Education

Marie Curie Got Her Education at the Flying University

Marie Curie was a trailblazer in more ways that one. Heck, she was a trailblazer just in the field of winning Nobel Prizes — the first woman to win one, the first person to win more than one, and the only person to have won one in two different sciences. She had to have gotten a world-class education to do all that, and she did. But the world she grew up in didn't make that easy. Fortunately, the Flying University was accepting of any student.

Related: Marie Curie Among the 10 Most Intelligent People in History

Marie Curie's Flying Cir– er, University

Poland has had a pretty rough couple of centuries. In the late 19th century, the country had been divvied up by its beefier neighbors: Russia, Prussia, and Austria. As colonial powers are wont to do, one of the first items on the new ruling order's agenda was to control the education of the people. This was part of a process known as Germanization or Russification (depending on which part of Poland you were in), and it was virtually impossible to seek an education that did not attempt to erase the Polish national identity. Also central to this program was a blanket ban on women attending college altogether.

This was the environment that Marie Curie was born into. Fortunately, this military repression was met with creative resistance. Enter the Flying University. In 1882, this secret conspiracy of professors, philosophers, and historians traveled from private home to private home, teaching the stories forbidden by the government. And this resistance didn't just battle anti-Polish racism; it gave space for women like Curie to get an education as well. The obstacles barring women from universities were not unique to Poland, but the fact that things were dire enough to form an underground education system also led to opportunities for female scholars.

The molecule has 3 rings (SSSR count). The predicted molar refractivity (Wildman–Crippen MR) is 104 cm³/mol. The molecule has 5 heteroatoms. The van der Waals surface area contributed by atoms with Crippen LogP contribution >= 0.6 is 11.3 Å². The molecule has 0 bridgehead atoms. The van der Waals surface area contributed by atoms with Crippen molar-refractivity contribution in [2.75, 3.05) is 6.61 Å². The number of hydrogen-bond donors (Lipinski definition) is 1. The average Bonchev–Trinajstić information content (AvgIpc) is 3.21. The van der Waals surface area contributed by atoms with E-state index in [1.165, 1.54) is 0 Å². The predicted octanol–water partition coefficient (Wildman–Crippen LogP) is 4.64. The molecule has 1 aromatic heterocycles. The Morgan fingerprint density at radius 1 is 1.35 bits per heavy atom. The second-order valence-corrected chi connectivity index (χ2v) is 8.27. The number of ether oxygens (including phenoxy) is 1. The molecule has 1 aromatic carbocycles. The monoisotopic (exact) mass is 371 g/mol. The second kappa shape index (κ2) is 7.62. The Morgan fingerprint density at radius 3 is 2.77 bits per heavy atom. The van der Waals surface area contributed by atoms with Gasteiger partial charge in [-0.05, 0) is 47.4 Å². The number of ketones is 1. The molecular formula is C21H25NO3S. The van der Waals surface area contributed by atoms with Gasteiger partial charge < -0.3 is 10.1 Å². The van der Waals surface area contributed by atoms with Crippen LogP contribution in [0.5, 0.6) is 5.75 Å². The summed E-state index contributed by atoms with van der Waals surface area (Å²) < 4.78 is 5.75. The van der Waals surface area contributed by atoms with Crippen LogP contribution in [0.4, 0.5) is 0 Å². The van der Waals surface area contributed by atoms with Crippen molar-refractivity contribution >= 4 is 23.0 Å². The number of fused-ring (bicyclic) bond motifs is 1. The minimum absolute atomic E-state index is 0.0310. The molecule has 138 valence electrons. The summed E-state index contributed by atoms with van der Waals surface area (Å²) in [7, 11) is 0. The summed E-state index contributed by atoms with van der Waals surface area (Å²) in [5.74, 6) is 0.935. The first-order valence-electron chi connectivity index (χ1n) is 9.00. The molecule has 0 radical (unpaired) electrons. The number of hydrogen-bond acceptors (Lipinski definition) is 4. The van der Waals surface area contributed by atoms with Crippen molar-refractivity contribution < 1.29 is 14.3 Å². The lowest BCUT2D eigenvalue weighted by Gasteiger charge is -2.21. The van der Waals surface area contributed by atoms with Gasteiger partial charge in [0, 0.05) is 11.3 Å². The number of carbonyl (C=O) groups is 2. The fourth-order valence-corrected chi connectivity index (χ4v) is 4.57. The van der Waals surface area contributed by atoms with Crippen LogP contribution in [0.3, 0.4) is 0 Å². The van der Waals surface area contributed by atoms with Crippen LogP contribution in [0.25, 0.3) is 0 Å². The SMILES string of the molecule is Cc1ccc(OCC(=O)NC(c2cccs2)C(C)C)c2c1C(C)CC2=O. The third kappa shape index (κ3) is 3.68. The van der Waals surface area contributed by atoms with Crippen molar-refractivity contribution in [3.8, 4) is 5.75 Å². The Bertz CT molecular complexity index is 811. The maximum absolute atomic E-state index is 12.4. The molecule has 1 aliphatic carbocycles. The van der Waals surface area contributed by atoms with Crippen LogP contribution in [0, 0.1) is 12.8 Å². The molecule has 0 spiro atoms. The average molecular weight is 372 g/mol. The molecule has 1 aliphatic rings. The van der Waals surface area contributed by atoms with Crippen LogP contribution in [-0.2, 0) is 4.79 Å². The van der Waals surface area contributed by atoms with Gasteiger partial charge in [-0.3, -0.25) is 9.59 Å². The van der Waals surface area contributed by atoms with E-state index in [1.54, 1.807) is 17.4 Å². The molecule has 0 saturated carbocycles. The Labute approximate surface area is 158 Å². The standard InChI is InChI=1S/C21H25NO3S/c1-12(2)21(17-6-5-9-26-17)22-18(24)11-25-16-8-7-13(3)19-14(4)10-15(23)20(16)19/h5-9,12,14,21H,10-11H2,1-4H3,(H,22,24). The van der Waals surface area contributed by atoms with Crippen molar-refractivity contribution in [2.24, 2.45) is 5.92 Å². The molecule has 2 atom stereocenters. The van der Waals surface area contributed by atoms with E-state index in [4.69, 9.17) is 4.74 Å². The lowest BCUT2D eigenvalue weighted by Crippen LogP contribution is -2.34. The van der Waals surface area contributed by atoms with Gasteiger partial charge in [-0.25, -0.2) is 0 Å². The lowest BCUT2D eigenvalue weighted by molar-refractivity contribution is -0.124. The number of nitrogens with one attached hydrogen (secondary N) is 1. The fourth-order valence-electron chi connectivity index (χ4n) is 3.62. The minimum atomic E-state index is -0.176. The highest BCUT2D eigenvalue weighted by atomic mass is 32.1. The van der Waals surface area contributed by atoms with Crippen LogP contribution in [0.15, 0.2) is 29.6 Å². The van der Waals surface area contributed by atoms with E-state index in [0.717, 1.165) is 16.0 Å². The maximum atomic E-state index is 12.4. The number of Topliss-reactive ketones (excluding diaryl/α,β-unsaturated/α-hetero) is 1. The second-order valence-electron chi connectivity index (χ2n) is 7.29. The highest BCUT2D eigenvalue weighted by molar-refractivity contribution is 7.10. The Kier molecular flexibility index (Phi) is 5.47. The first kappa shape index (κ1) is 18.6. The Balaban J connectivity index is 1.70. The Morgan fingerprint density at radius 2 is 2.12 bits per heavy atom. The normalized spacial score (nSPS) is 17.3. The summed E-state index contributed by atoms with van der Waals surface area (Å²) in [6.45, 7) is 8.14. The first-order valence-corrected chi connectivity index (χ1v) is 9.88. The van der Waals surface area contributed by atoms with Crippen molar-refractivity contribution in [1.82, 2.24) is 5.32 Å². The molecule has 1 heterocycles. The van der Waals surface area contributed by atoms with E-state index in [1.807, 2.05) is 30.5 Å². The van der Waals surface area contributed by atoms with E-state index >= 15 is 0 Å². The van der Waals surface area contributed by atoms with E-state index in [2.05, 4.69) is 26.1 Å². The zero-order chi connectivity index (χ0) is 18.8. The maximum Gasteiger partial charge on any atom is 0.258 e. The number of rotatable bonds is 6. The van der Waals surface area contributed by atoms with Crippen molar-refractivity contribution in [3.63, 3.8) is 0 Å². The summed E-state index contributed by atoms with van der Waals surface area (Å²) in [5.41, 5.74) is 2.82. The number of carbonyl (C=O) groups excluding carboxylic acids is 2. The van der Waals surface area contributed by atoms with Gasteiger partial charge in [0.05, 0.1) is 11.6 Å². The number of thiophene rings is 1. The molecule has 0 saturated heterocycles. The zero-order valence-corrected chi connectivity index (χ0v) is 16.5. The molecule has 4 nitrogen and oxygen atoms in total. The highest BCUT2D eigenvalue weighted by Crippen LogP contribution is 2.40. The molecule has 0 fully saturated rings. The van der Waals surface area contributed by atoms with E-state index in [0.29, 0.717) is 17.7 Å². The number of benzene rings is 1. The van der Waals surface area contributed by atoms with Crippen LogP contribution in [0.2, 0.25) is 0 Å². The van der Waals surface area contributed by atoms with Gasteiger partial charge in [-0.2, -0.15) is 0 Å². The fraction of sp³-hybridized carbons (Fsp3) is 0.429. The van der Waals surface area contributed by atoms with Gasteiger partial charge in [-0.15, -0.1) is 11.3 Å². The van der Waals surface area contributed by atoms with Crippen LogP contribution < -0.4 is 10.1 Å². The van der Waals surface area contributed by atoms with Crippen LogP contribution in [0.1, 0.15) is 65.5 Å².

The Flight of the University

The early days were pretty ad hoc and disorganized, but in 1885, a woman named Jadwiga Szczawińska pulled the Flying University into a more cohesive structure. Instead of a loose-knit cloud of classes, the university started to pay its instructors, build its own library, and even develop a codified curriculum covering the sciences, history, math, and more. By the 1890s, the school had expanded to more than a thousand students. It was around this time that Curie and her sister entered the school, which continued holding secret classes until about 1905 when it came out in the open. With World War I on the horizon, the Russian and Germanic ruling forces began to loosen their grasp on the yokes of Polish education in an attempt to win the population over. The university didn't need to keep flying under the radar — it was finally able to operate publicly as the Society of Science Courses (and later as the Free Polish University).

Just because the university had landed didn't mean it would stay grounded forever, however. In the mid-20th century, Poland was once again trapped in the grip of an oppressive invading force: the U.S.S.R. The Flying University launched again, this time with a more overtly political goal. It often clashed openly with the ruling government, and eventually disbanded as the country began to move toward democracy. Perhaps the next time the Flying University takes off, it will have destinations around the world.

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The Flying University was only one chapter in Marie Curie's life. Read "Madame Curie: A Biography" by her daughter Eva Curie to learn even more. We handpick reading recommendations we think you may like. If you choose to make a purchase through that link, Curiosity will get a share of the sale.

Written by Reuben Westmaas September 1, 2016

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